Although the Extraordinary Jubilee Year has concluded, we are still living in a “time of mercy.” That was the message of Pope Francis in a new Apostolic Letter, entitled Misericordia et misera, (“Mercy and Misery”), issued today, to coincide with the conclusion of the Jubilee Year of Mercy over the weekend.
The title of the Apostolic Letter refers to the encounter between Jesus and the woman caught in adultery, from the eight chapter of the Gospel of Saint John. In his commentary on the Gospel, St Augustine said of that encounter, “the two of them” – Jesus and the woman – “remained alone: mercy with misery.” The teaching of this Gospel, the Pope said, “serves not only to throw light on the conclusion of the Extraordinary Jubilee of Mercy, but also to point out the path that we are called to follow in the future.”
In light of the “great graces of mercy” we have received during the Jubilee, our first response is to give thanks to the Lord for His gifts. But in going forward, we must also continue to celebrate mercy, especially in the liturgical celebrations of the Church, including in the Sacrifice of the Mass, and in the other Sacraments, especially in Reconciliation and in Anointing of the Sick, the two “sacraments of healing.”
Pope Francis proposed a number of ideas to continue the celebration of mercy, including an annual day dedicated making the Scriptures better known and more widely diffused. He also called on the faithful to restore the Sacrament of Reconciliation to a “central place in Christian life.”
The Holy Father also extended a number of initiatives already begun in the Holy Year, asking the Missionaries of Mercy to continue their ministry, and extending indefinitely the faculties of priests of the Society of St Pius X to hear confessions and grant absolution. Pope Francis also extended the faculties of all priests to absolve the sin of procured abortion. “I want to insist as firmly as I can that abortion is a grave sin,” the Pope said, “because it puts an end to an innocent life.” But, he continued, “I can and I must state that there is no sin that God’s mercy cannot reach and wipe away when it finds a repentant heart seeking to be reconciled with the Father.”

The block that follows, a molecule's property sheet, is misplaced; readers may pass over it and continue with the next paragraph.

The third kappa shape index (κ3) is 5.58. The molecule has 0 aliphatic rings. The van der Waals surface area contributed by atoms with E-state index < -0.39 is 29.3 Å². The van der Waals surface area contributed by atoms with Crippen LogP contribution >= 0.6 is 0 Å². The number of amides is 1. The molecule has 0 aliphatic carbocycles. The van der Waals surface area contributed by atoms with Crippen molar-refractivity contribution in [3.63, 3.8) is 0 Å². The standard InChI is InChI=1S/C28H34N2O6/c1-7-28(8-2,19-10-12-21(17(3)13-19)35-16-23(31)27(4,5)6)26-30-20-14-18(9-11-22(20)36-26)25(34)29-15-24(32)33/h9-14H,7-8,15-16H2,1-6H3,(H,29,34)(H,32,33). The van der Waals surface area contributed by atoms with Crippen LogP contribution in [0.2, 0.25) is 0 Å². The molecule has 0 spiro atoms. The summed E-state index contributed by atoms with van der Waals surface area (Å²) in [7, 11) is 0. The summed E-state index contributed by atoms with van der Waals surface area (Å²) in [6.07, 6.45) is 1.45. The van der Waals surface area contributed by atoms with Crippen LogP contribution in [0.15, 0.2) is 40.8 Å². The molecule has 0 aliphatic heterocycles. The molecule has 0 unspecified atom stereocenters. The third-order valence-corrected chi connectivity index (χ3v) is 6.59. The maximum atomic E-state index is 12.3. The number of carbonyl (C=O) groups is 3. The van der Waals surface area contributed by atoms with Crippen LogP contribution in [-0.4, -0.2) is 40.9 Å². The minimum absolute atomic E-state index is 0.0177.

Though the Jubilee is closed, Pope Francis said, “the doors of mercy of our heart continues to remain open.” He called on the faithful to continue to practice new works of mercy, and to find new ways to give expression to the traditional works. The corporal and spiritual works of mercy, he said, “continue in our own day to be proof of mercy’s immense positive influence as a social value.” In this vein, the Pope said the Church must continue to be vigilant and offer solidarity in the face of attacks on human dignity.
“This is the time of mercy,” the Pope concluded. “It is the time of mercy because no sinner can ever tire of asking forgiveness, and all can feel the welcoming embrace of the Father.
As a final initiative for the future, Pope Francis asked the whole Church to celebrate, on the second to last Sunday of the liturgical year, the World Day of the Poor.” This Day, he said, “will also represent a genuine form of new evangelization (cf. Mt 11:5) which can renew the face of the Church as She perseveres in her perennial activity of pastoral conversion and witness to mercy.”
Read the full text of Pope Francis’ Apostolic Letter Misericordia et misera.